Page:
The printer did us 500 flyers and we spent the whole weekend promoting the Christmas Eve gig. Then one morning, just as we were back in the warehouse slogging our guts out to get it finished in time, we were having a spliff break when the entrance door was booted in. It was the big skinhead bloke we’d met on our first visit there.
He had a sawn-off shotgun in his hand and was going berserk. ‘You nicked my venue, you cunts,’ he said. ‘Hold on a minute, mate. You either use that shooter or listen to what we have to say,’ I answered. ‘No, you fucking listen: this place is mine, do you understand?’ He walked up to me, pointing the gun at my head. ‘Look, calm down. You were meant to pay the deposit last week but never showed. What did you expect us to do?’ asked ANDY. ‘Where’s the owner?’ the skinhead said, lowering the gun. NUTT! I head-butted him square on the nose and grabbed the arm which held the shooter. Andy took a run and whacked him over the head with a lump of wood. He fell to the floor, dropping the shooter in the process.
Andy quickly picked it up and shoved it in his face. ‘Now you listen and you listen good. We don’t want any trouble. It’s your own fuckin’ fault you lost the gaff, not ours. If you want to see anyone about it see the guvnor.’ He nodded, and we slowly let him up. ‘You’re right, I’m sorry, mate. It’s just when I heard you were in here I thought you were taking the piss’ he said. ‘OK,’ I answered. ‘Look, you better go and not come back unless you want to start a war.’
Wayne anthony – class of 88
The parties were by all accounts an amazing experience for clubbers. Genesis used thousands of old car tyres that littered the building to build a UV lit entrance tunnel and bar area. Other decor included a huge Christmas tree, parachutes, netting, inflatables & some new white canopies stolen from a nearby building site. Wayne Anthony admits in his book to playing fast and loose with fire regulations and some physical confrontations with local gangsters though.
You can’t stop the music: 1989 onwards
Above: Genesis flyers – NYE 1988, 7th Jan 1989 (both Leaside Road) and 14th Jan 1989 (Waterden Road, Hackney Wick).
Genesis continued to organise raves throughout 1989 and 1990, many of them in Hackney. Wayne’s book explains the increased hassle that the crew faced as they became more successful and well-known.
Other promoters also came to the fore, so here is a random selection of their flyers too:
And the cops continued to play their part in the unfolding drama…
Hackney played its part in the subsequent evolutions of Acid House music too.
Hackney’s reggae soudsystem artists combined with the rave and hip hop scenes through producers like Shut Up and Dance to form the new genre ‘Ardkore, which then mutated into Jungle. Dalston’s legendary reggae nightclub the Four Aces transformed into Labyrynth in 1990 – one of the most legendary rave venues.
Anarchist squat punks took an interest in the new electronic sounds and got on board with acid techno and the free party scene:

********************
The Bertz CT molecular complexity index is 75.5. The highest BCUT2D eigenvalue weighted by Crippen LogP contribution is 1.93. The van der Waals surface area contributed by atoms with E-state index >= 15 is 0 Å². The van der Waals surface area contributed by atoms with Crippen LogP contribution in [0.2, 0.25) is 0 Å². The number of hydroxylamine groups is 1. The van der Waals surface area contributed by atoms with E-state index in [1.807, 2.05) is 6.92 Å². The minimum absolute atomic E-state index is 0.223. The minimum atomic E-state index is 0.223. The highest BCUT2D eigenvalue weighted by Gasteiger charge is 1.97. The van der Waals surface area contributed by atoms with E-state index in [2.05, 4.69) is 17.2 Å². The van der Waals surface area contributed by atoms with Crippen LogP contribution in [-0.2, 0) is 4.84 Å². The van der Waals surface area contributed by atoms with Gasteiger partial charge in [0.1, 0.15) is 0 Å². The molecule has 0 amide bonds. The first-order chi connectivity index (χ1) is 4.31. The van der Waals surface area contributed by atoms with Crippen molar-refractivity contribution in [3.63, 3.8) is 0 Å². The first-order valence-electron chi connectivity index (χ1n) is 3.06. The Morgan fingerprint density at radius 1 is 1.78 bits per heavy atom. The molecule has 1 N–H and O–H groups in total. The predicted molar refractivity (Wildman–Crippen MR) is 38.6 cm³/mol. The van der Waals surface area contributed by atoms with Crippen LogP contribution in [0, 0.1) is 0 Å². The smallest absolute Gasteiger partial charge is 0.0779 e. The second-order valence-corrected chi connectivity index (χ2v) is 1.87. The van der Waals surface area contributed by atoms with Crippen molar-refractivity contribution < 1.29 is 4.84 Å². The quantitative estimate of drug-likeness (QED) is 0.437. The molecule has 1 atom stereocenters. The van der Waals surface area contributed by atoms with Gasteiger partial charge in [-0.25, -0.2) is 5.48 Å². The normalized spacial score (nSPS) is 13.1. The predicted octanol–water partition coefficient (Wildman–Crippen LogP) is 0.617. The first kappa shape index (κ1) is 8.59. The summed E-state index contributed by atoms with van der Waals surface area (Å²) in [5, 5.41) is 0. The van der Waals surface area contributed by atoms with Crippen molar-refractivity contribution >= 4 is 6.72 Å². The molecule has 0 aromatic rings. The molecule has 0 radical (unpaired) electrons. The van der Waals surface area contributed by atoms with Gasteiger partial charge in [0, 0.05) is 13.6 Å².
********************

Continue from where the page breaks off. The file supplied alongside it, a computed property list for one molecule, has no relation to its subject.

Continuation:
But these other stories need to be told at greater length at some other time. It all started in 1988…
All Hackney ravers are welcome to leave comments below if they have memories of those times.
In May 1971 American soldiers in London handed a petition to the US Embassy expressing their opposition to the Vietnam War.
As you can see from the bottom left of the above flyer, this event was supposed to be followed by a celebrity Peace Concert. (“People Emerging Against Corrupt Establishments” was a UK newspaper “by and for GI’s with the intent to foster a more humane military. Published underground and RAF Mildenhall, England”.)
The concert apparently happened in Hackney according to Peoples Press (a newspaper “by and for the G.I.s at Fort Campbell” in Tennessee.):
I was initially a bit sceptical that this had actually happened, but a comrade came up trumps with this from The Guardian:
The same comrade pointed me to a photo of Vanessa Redgrave at the event here.
In the summer of 1971 a sturdy group of U.S. airmen presented a petition to the embassy in Grosvenor Square, calling for an end to the war in Vietnam. In the afternoon we held a concert for them in Victoria Park, Hackney. Mia Farrow took part in this. Jane [Fonda] had sent me the texts of some sketches she and Donald Sutherland had used in their antiwar concerts. Gerald Scarfe, the political cartoonist, made some papier-mache heads of the president and his wife, Pat.
PAT: Dick! Dick! Who are all those nasty men on the lawn waving cards at us? Can’t you do something?
NIXON: I don’t know what I can do, Pat.
PAT: Send in the army and clear them off my lawn!
NIXON: Pat, they are the army.
Victoria Park was jointly run by Hackney and Tower Hamlets until 1994, when it unfortunately escaped our clutches for our Easterly neighbours. Any memories from the Peace Concert would be very welcome, please leave a comment.
From June 1967 until February 1968, the VSC national HQ was at 49 Rivington Street, EC2 – a building owned by the Bertrand Russell Peace Foundation that would subsequently host the Anti-University.
Hackney also had its own branch of the Vietnam Solidarity Campaign in the late 1960s. Its distinctly unsinister activities included a social at the White Hart:
Veteran socialist feminist Sheila Rowbotham has her own recollections of the mundane work being done at the time: